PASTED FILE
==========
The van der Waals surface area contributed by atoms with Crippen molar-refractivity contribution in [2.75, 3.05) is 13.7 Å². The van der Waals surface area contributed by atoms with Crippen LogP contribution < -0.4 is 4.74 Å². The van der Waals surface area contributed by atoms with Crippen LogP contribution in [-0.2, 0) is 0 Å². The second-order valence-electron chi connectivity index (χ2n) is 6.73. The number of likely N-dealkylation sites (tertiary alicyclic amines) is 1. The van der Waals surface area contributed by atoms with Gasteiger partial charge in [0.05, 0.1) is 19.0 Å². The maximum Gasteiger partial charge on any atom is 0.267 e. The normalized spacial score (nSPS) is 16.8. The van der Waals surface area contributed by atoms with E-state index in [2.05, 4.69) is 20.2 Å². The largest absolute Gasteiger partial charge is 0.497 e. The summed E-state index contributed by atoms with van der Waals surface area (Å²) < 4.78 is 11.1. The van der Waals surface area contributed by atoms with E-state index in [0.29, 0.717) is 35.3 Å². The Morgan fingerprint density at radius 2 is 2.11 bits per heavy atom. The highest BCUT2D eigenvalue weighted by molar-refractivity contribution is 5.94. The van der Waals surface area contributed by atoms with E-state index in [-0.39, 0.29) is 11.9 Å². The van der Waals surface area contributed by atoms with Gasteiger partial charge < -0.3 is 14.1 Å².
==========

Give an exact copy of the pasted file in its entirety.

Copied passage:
The van der Waals surface area contributed by atoms with Crippen molar-refractivity contribution in [2.75, 3.05) is 13.7 Å². The van der Waals surface area contributed by atoms with Crippen LogP contribution < -0.4 is 4.74 Å². The van der Waals surface area contributed by atoms with Crippen LogP contribution in [-0.2, 0) is 0 Å². The second-order valence-electron chi connectivity index (χ2n) is 6.73. The number of likely N-dealkylation sites (tertiary alicyclic amines) is 1. The van der Waals surface area contributed by atoms with Gasteiger partial charge in [0.05, 0.1) is 19.0 Å². The maximum Gasteiger partial charge on any atom is 0.267 e. The normalized spacial score (nSPS) is 16.8. The van der Waals surface area contributed by atoms with E-state index in [2.05, 4.69) is 20.2 Å². The largest absolute Gasteiger partial charge is 0.497 e. The summed E-state index contributed by atoms with van der Waals surface area (Å²) < 4.78 is 11.1. The van der Waals surface area contributed by atoms with E-state index in [0.29, 0.717) is 35.3 Å². The Morgan fingerprint density at radius 2 is 2.11 bits per heavy atom. The highest BCUT2D eigenvalue weighted by molar-refractivity contribution is 5.94. The van der Waals surface area contributed by atoms with E-state index in [-0.39, 0.29) is 11.9 Å². The van der Waals surface area contributed by atoms with Gasteiger partial charge < -0.3 is 14.1 Å².